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The Quiet Man
Sally Jenkins
December 27, 1993
Even if Nebraska wins the national championship on New Year's Day, coach Tom Osborne isn't likely to dance on any tabletops
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December 27, 1993

The Quiet Man

Even if Nebraska wins the national championship on New Year's Day, coach Tom Osborne isn't likely to dance on any tabletops

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Lincoln is not a bad place to be stuck in if you care about family values, hearty food and truck-stop philosophy. The earth there is dark and as flat as a coffee table. Somewhere a train whistles. The girl at the five-and-dime rings up a roll of Lifesavers and adds the sales tax, saying, "That'll be 35 cents, plus the government." It's a town where you can disappear into your own thoughts for 31 years—a perfect place for Nebraska coach Tom Osborne, a shy, deeply private man whose apparent goal is to be invisible. "There are times when I'd like to evaporate," he says.

Sometimes it seems that he already has. His face is as white and starched as his shirt. His eyes are blue and kindly but distant, like something reflected in a storefront window. "Some fella the other day called me a bowl of Cream of Wheat," he says, and he attempts to laugh. His mouth twists into an awkward smile, then folds back into its natural expression, which is rueful.

"Tom has never rolled up his britches and danced on a tabletop," says Iowa State coach Jim Walden, an old acquaintance. Instead of dancing, for more than three decades Osborne has jogged three miles a day, five days a week, around the same Nebraska track. "I guess I'm in a rut," he says.

Some rut. For 21 straight years the Cornhuskers have won at least nine games and gone to a bowl. And on Oct. 7 Osborne, 56, reached the 200-victory mark, joining only two other active coaches, Joe Paterno of Penn State and Bobby Bowden of Florida State. But the true reward of his profession has always eluded him: He has never won a national championship.

A Nebraska victory over Florida State in the Orange Bowl on Jan. 1 would give Osborne that missing title and, in a single stroke, transform his career from workmanlike to brilliant. The Cornhuskers (11-0) are No. 1 in the coaches' poll and the bowl-coalition rankings, while Bowden's Seminoles (11-1) are No. 1 in the AP poll. About this apparent slight, Osborne lapses into characteristic silence. "He doesn't really [complain] out loud," linebacker Trev Alberts says. "I guess because the subject frustrates him."

It was for just such reticence that Osborne was nicknamed Yak in high school in Hastings, Neb. But in a rare burst of eloquence he has called the national championship "my albatross." Indeed, his failure to win the title has colored his career and rendered his relationship with Nebraska fans "uneasy," he says. For while Osborne has never brought the Cornhuskers to grief, he has never raised them to the heights they reached with back-to-back national championships in 1971-72 under Bob Devaney. Osborne has won only the games he was supposed to win, losing to a lower-ranked team just twice in 251 games. But Nebraska has lost its last six bowl games, and it has beaten a Top 10 team just once in its last eight attempts.

Osborne doesn't need his doctorate in educational psychology to realize that some people regard him as the guy who always loses the big one. He also understands that no one wants to hear about the mitigating circumstances, such as: In five of those six bowls Nebraska's opponent was ranked either No. 1 or No. 2; and three of the losses were to either Miami or Florida State, in Florida. Osborne isn't one to argue. He simply tells his secretary to screen out the hate mail, and he simmers in his own mild fashion. "Our obsession with Number One in this country tends to drive us toward the conclusion that you have to reach the top of the hill, and everybody else is a loser." he says.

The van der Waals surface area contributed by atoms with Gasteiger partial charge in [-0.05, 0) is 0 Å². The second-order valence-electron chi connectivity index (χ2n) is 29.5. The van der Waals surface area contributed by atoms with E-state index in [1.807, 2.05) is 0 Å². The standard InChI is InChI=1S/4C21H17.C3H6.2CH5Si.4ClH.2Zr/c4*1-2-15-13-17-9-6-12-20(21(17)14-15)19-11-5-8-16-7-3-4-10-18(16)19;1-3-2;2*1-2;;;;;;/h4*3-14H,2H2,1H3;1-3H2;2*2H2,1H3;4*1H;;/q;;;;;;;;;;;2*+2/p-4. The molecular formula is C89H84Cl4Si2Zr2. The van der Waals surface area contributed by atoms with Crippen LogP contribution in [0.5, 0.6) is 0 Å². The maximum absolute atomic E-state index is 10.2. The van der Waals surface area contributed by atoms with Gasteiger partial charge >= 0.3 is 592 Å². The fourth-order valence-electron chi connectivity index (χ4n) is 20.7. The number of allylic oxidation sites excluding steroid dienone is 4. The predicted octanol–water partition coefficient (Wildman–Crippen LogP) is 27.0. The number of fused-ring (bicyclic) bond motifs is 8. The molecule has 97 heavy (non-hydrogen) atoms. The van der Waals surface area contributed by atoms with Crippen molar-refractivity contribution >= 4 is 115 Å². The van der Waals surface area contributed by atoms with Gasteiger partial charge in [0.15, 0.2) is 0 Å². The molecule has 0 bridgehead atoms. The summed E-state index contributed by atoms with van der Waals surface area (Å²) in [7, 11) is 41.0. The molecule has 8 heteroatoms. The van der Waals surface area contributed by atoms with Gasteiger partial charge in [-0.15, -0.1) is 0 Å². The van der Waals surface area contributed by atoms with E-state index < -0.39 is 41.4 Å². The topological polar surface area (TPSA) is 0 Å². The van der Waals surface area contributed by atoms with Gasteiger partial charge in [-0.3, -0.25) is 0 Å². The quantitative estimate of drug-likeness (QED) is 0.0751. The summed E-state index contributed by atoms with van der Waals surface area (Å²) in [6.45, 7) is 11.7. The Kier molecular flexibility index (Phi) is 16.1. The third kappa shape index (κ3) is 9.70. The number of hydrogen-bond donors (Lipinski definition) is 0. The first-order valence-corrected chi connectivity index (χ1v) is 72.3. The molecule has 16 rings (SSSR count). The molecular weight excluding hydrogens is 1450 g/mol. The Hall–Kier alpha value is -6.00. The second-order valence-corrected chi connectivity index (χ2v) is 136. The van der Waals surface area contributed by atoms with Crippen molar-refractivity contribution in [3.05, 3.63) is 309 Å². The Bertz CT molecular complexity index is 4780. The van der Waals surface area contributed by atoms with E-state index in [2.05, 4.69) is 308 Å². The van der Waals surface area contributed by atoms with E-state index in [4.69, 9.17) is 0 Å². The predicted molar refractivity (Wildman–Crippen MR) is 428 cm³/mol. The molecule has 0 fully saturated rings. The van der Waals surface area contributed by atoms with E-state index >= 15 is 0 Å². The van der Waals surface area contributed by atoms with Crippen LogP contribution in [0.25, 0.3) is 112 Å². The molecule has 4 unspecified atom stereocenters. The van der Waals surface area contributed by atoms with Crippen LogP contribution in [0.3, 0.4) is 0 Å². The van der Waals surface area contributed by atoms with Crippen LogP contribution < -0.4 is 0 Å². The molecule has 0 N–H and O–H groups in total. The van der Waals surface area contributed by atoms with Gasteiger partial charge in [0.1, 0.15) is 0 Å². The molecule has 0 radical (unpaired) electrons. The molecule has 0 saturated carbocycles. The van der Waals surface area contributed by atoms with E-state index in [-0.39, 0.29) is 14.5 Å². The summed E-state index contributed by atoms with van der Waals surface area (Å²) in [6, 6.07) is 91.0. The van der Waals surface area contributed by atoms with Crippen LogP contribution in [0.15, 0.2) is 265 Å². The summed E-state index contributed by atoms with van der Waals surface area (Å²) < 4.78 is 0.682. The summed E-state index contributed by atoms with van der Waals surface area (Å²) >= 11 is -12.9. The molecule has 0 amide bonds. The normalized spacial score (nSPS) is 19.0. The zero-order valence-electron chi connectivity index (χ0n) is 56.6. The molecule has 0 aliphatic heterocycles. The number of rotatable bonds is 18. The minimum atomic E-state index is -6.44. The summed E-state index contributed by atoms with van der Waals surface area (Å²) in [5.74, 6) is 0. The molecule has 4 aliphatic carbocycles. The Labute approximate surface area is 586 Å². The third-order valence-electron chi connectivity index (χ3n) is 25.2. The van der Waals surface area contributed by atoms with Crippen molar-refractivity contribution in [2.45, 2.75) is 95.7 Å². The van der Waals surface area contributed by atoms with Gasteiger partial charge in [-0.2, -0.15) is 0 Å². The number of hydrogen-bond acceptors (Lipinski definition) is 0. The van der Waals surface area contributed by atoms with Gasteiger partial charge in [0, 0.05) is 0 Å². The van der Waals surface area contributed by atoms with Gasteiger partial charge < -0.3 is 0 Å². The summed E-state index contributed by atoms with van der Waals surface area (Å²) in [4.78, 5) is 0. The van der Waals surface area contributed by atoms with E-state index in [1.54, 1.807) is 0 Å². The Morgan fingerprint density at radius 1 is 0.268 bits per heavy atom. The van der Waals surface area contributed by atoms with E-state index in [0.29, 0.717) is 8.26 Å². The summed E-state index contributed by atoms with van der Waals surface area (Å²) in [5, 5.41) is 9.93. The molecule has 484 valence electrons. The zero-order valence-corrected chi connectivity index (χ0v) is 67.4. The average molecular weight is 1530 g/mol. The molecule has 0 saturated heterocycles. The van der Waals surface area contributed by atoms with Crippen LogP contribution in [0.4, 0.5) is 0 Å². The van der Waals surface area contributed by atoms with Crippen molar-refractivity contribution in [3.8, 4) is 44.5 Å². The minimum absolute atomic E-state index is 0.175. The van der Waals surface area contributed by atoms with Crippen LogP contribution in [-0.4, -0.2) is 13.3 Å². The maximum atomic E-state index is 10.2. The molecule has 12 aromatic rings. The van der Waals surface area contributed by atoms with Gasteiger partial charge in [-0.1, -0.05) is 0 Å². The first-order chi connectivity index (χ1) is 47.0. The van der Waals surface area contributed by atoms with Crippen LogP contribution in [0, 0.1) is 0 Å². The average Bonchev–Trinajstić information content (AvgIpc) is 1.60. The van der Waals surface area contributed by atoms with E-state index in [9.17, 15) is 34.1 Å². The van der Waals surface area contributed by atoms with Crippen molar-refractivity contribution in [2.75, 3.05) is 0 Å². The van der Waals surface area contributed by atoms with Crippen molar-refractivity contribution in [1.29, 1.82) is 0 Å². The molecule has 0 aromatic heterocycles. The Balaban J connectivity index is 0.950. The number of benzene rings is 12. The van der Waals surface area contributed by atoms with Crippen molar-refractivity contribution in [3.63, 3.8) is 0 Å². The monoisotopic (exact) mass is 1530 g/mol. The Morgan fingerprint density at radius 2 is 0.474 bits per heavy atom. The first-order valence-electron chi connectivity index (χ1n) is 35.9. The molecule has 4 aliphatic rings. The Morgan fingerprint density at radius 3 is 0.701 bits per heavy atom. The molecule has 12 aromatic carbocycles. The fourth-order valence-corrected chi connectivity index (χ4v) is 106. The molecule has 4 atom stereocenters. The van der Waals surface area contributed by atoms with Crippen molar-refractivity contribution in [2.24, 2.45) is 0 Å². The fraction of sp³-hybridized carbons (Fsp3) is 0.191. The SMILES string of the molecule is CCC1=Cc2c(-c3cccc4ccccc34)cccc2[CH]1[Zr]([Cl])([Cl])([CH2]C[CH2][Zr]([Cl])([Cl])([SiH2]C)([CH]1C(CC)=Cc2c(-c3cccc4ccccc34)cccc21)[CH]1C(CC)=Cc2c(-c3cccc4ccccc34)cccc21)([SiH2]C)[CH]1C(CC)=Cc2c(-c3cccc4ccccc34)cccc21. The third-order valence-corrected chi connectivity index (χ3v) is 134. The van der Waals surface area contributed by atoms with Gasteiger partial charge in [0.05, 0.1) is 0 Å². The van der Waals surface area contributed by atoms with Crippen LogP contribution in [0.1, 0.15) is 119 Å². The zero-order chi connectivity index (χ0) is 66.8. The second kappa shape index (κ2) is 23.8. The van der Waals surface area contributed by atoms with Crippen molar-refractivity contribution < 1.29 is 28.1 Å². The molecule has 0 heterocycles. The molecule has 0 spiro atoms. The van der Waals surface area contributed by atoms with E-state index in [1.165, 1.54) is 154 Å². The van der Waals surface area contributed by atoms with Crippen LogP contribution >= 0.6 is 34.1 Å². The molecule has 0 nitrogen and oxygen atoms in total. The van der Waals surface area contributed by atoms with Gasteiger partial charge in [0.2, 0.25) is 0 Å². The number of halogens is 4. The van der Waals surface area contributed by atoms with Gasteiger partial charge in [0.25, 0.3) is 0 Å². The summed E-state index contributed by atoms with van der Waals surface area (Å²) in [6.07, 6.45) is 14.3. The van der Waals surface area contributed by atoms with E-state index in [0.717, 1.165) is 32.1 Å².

The truth is, Osborne considers himself the possessor of an unofficial national championship. On Jan. 1, 1984, at the Orange Bowl, a Cornhusker team regarded by many as one of the best ever to play college football suffered an excruciating upset loss to Miami, 31-30, when Osborne chose to go for a two-point conversion and a victory in the final seconds. Kicking an extra point for a tie would have given Nebraska the title. Osborne doesn't second-guess his decision; he just consoles himself with the idea that the pursuit of a national championship is as rewarding, he says, as "the actual achievement." But this New Year's Day the pursuit may be uphill: The Cornhuskers are 17½-point underdogs to the Seminoles.

One of Osborne's staunchest defenders is Devaney, who gives much of the credit for his titles in 1971 and '72 to the young assistant who was his chief play caller. Devaney believes that Osborne demonstrated long ago that he has the fire to win the championship. "He's not a person to irritate," Devaney says. "He will take only so much pushing around." He can launch a locker-room tirade so furious that it leaves him trembling. "He gets so mad, his eyes kind of water," says kicker Byron Bennett. But the strongest word this Sunday-school teacher employs is dadgumit.

No, Osborne is not funny, but he has a weakness for irreverent players like Bennett, a mouthy Texan who takes the astonishing liberty of calling Osborne "Yakkety" to his face. And although Osborne is a teetotaler, he enjoys a party. "I don't know anybody who doesn't like him," says Husker running back Calvin Jones.

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